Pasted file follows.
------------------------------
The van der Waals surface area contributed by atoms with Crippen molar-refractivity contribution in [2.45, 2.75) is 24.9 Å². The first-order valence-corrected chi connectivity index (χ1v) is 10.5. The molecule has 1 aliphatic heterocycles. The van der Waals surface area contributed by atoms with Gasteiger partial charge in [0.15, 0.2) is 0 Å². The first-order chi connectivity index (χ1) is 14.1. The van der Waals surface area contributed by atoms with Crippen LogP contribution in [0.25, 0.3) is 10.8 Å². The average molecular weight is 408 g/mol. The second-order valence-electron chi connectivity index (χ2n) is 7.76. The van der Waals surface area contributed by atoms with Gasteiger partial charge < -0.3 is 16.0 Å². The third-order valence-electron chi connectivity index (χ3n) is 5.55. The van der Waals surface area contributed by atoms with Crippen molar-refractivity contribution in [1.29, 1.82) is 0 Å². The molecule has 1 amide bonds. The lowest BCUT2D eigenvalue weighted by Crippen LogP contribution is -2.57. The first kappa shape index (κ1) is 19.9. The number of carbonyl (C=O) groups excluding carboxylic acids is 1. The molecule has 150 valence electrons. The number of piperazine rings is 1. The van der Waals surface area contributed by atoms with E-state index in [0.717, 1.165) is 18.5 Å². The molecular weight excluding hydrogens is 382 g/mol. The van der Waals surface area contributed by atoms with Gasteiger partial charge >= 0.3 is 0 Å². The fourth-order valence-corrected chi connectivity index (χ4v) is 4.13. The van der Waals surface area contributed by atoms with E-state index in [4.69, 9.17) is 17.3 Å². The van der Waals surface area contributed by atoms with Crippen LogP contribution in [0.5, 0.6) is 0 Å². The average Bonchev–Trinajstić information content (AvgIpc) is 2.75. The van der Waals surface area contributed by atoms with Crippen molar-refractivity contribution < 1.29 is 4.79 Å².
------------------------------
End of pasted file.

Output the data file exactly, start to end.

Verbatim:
The van der Waals surface area contributed by atoms with Crippen molar-refractivity contribution in [2.45, 2.75) is 24.9 Å². The first-order valence-corrected chi connectivity index (χ1v) is 10.5. The molecule has 1 aliphatic heterocycles. The van der Waals surface area contributed by atoms with Gasteiger partial charge in [0.15, 0.2) is 0 Å². The first-order chi connectivity index (χ1) is 14.1. The van der Waals surface area contributed by atoms with Crippen LogP contribution in [0.25, 0.3) is 10.8 Å². The average molecular weight is 408 g/mol. The second-order valence-electron chi connectivity index (χ2n) is 7.76. The van der Waals surface area contributed by atoms with Gasteiger partial charge < -0.3 is 16.0 Å². The third-order valence-electron chi connectivity index (χ3n) is 5.55. The van der Waals surface area contributed by atoms with Crippen molar-refractivity contribution in [1.29, 1.82) is 0 Å². The molecule has 1 amide bonds. The lowest BCUT2D eigenvalue weighted by Crippen LogP contribution is -2.57. The first kappa shape index (κ1) is 19.9. The number of carbonyl (C=O) groups excluding carboxylic acids is 1. The molecule has 150 valence electrons. The number of piperazine rings is 1. The van der Waals surface area contributed by atoms with E-state index in [0.717, 1.165) is 18.5 Å². The molecular weight excluding hydrogens is 382 g/mol. The van der Waals surface area contributed by atoms with Gasteiger partial charge >= 0.3 is 0 Å². The fourth-order valence-corrected chi connectivity index (χ4v) is 4.13. The van der Waals surface area contributed by atoms with E-state index in [4.69, 9.17) is 17.3 Å². The van der Waals surface area contributed by atoms with Crippen LogP contribution in [0.5, 0.6) is 0 Å². The average Bonchev–Trinajstić information content (AvgIpc) is 2.75. The van der Waals surface area contributed by atoms with Crippen molar-refractivity contribution < 1.29 is 4.79 Å².